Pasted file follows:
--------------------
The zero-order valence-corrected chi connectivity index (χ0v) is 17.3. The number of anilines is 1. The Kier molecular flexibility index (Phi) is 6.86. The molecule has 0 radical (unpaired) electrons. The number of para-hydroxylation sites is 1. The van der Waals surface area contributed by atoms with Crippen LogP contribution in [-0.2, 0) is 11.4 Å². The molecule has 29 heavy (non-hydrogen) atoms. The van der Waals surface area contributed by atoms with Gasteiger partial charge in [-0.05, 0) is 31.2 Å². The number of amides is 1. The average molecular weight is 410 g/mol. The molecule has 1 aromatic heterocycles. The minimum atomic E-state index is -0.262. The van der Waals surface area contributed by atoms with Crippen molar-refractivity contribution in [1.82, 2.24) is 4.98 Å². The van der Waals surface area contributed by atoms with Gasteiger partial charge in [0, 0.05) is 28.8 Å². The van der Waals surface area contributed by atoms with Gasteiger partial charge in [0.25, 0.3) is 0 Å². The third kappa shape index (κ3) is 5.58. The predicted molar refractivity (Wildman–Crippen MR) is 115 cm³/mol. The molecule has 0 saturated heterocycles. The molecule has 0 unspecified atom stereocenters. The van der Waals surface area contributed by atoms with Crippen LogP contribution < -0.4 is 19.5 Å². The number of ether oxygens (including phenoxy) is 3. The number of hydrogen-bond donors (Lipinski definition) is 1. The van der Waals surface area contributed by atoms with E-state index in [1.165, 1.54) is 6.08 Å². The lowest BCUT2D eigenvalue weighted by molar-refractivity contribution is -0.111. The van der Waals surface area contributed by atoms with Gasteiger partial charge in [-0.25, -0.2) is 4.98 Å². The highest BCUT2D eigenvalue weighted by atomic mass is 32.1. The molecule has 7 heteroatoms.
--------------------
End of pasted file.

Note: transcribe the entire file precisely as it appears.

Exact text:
The zero-order valence-corrected chi connectivity index (χ0v) is 17.3. The number of anilines is 1. The Kier molecular flexibility index (Phi) is 6.86. The molecule has 0 radical (unpaired) electrons. The number of para-hydroxylation sites is 1. The van der Waals surface area contributed by atoms with Crippen LogP contribution in [-0.2, 0) is 11.4 Å². The molecule has 29 heavy (non-hydrogen) atoms. The van der Waals surface area contributed by atoms with Gasteiger partial charge in [-0.05, 0) is 31.2 Å². The number of amides is 1. The average molecular weight is 410 g/mol. The molecule has 1 aromatic heterocycles. The minimum atomic E-state index is -0.262. The van der Waals surface area contributed by atoms with Crippen molar-refractivity contribution in [1.82, 2.24) is 4.98 Å². The van der Waals surface area contributed by atoms with Gasteiger partial charge in [0, 0.05) is 28.8 Å². The van der Waals surface area contributed by atoms with Gasteiger partial charge in [0.25, 0.3) is 0 Å². The third kappa shape index (κ3) is 5.58. The predicted molar refractivity (Wildman–Crippen MR) is 115 cm³/mol. The molecule has 0 saturated heterocycles. The molecule has 0 unspecified atom stereocenters. The van der Waals surface area contributed by atoms with Crippen LogP contribution < -0.4 is 19.5 Å². The number of ether oxygens (including phenoxy) is 3. The number of hydrogen-bond donors (Lipinski definition) is 1. The van der Waals surface area contributed by atoms with E-state index in [1.165, 1.54) is 6.08 Å². The lowest BCUT2D eigenvalue weighted by molar-refractivity contribution is -0.111. The van der Waals surface area contributed by atoms with Gasteiger partial charge in [-0.25, -0.2) is 4.98 Å². The highest BCUT2D eigenvalue weighted by atomic mass is 32.1. The molecule has 7 heteroatoms.